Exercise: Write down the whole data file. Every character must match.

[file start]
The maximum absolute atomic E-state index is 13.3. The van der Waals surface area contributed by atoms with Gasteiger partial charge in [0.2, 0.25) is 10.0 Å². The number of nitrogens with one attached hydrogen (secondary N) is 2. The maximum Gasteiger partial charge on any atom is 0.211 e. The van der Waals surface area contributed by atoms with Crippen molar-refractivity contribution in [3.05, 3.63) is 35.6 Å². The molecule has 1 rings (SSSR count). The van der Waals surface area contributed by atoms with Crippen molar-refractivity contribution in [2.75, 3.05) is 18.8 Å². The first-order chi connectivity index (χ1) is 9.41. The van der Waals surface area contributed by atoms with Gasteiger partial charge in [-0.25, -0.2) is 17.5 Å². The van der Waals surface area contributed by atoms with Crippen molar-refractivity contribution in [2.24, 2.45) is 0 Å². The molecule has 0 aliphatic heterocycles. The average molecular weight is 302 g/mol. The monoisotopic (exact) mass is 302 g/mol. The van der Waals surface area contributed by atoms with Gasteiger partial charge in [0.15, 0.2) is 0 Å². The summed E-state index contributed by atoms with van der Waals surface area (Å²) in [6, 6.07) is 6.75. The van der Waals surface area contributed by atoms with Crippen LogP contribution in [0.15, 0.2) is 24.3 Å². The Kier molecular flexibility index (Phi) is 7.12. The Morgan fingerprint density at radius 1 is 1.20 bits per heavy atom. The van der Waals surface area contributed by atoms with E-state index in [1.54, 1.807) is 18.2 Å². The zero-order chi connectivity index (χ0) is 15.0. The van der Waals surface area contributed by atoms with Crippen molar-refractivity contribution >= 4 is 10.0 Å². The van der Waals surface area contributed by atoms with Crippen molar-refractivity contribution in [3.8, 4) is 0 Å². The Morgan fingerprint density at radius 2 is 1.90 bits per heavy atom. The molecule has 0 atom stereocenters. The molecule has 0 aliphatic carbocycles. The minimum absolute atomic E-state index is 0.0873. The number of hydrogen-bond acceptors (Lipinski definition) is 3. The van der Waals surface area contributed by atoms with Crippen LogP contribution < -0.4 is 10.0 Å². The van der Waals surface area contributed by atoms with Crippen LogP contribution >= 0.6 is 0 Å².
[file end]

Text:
The maximum absolute atomic E-state index is 13.3. The van der Waals surface area contributed by atoms with Gasteiger partial charge in [0.2, 0.25) is 10.0 Å². The number of nitrogens with one attached hydrogen (secondary N) is 2. The maximum Gasteiger partial charge on any atom is 0.211 e. The van der Waals surface area contributed by atoms with Crippen molar-refractivity contribution in [3.05, 3.63) is 35.6 Å². The molecule has 1 rings (SSSR count). The van der Waals surface area contributed by atoms with Crippen molar-refractivity contribution in [2.75, 3.05) is 18.8 Å². The first-order chi connectivity index (χ1) is 9.41. The van der Waals surface area contributed by atoms with Gasteiger partial charge in [-0.25, -0.2) is 17.5 Å². The van der Waals surface area contributed by atoms with Crippen molar-refractivity contribution in [2.24, 2.45) is 0 Å². The molecule has 0 aliphatic heterocycles. The average molecular weight is 302 g/mol. The monoisotopic (exact) mass is 302 g/mol. The van der Waals surface area contributed by atoms with Gasteiger partial charge in [0.15, 0.2) is 0 Å². The summed E-state index contributed by atoms with van der Waals surface area (Å²) in [6, 6.07) is 6.75. The van der Waals surface area contributed by atoms with Crippen LogP contribution in [0.15, 0.2) is 24.3 Å². The Kier molecular flexibility index (Phi) is 7.12. The Morgan fingerprint density at radius 1 is 1.20 bits per heavy atom. The van der Waals surface area contributed by atoms with E-state index in [1.54, 1.807) is 18.2 Å². The zero-order chi connectivity index (χ0) is 15.0. The van der Waals surface area contributed by atoms with Crippen molar-refractivity contribution >= 4 is 10.0 Å². The van der Waals surface area contributed by atoms with Crippen molar-refractivity contribution in [3.8, 4) is 0 Å². The Morgan fingerprint density at radius 2 is 1.90 bits per heavy atom. The molecule has 0 atom stereocenters. The molecule has 0 aliphatic carbocycles. The minimum absolute atomic E-state index is 0.0873. The number of hydrogen-bond acceptors (Lipinski definition) is 3. The van der Waals surface area contributed by atoms with Crippen LogP contribution < -0.4 is 10.0 Å². The van der Waals surface area contributed by atoms with Crippen LogP contribution >= 0.6 is 0 Å².